JOE Biden and Vladimir Putin diplomats sat for tense talks on Wednesday night stressing that both countries should work together on some issues despite their differences.
It comes weeks after President Biden branded Vladimir Putin a "killer" during an interview on ABC prompting Moscow to recall its US ambassador.
On Wednesday night US Secretary of State Anthony Blinken and Russian Foreign Minister Sergei Lavrov began talks in Iceland.
"It's also no secret that we have our differences," Blinken said in opening remarks in front of reporters.
"When it comes to those differences, as President Biden has also shared with President Putin, if Russia acts aggressively against us, our partners, our allies, we'll respond," he said.
"And President Biden has demonstrated that in both word and deed, not for purposes of escalation, not to seek conflict, but to defend our interests."
But the US diplomat went on to say that there are areas where "interests overlap".
Lavrov responded by stating that Russia's position is "clear".
"We are prepared to discuss all issues on the table, with the understanding that our discussions will be honest, factual and with mutual respect," he said.
Relations between the US and Russia have been fraught since March when Biden branded Russian leader Putin as a "killer".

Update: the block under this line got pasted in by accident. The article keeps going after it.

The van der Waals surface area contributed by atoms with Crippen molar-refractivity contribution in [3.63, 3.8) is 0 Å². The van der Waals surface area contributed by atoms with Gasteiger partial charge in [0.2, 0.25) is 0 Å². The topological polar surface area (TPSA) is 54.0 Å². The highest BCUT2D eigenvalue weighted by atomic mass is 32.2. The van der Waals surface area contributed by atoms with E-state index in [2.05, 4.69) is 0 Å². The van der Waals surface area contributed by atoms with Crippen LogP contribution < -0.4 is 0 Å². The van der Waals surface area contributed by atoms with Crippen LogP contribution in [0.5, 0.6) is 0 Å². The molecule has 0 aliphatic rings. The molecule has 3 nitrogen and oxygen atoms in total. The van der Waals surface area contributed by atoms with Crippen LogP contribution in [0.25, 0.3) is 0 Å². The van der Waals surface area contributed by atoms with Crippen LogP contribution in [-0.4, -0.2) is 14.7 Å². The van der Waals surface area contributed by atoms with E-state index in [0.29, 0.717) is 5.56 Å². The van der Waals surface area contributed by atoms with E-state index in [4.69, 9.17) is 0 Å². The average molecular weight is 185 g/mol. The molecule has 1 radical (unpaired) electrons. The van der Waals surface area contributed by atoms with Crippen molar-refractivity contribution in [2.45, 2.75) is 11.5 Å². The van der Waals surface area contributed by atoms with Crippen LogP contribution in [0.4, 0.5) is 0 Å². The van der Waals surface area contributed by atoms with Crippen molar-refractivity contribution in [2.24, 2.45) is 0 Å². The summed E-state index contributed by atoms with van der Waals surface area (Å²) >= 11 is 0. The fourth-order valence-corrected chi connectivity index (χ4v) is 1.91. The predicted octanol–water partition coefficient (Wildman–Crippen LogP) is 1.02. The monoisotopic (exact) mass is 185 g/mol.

When asked if Biden believes Putin is a killer during a revealing interview with ABC's George Stephanopoulos, the president replied: "Mmm hmm, I do."
The Russian president retaliated with a childish jibe saying "it takes one to know one" after Biden denounced him and said he would "pay a price" for election meddling.
In response, Putin said: "We always see in another person our own qualities and think that he is the same as us."
The Russian leader pointed at America's past history of slaughtering Native Americans and slavery, arguing that the painful legacy has weighed on the United States.
"Otherwise where would the Black Lives Matter movement come from", he said.
In early March it was reported that the Biden administration was considering launching an all-out cyber war on Russia in retaliation for a nine-month hack that targeted federal government systems.
It came after US company SolarWinds was used to infiltrate a nuclear weapons stockade during a "virtual invasion".
Reports in the New York Times claimed that in the coming weeks, the US would launch a series of clandestine retaliations against Russian networks in a bid to show Putin the breach won't go unmarked.
Source: Read Full Article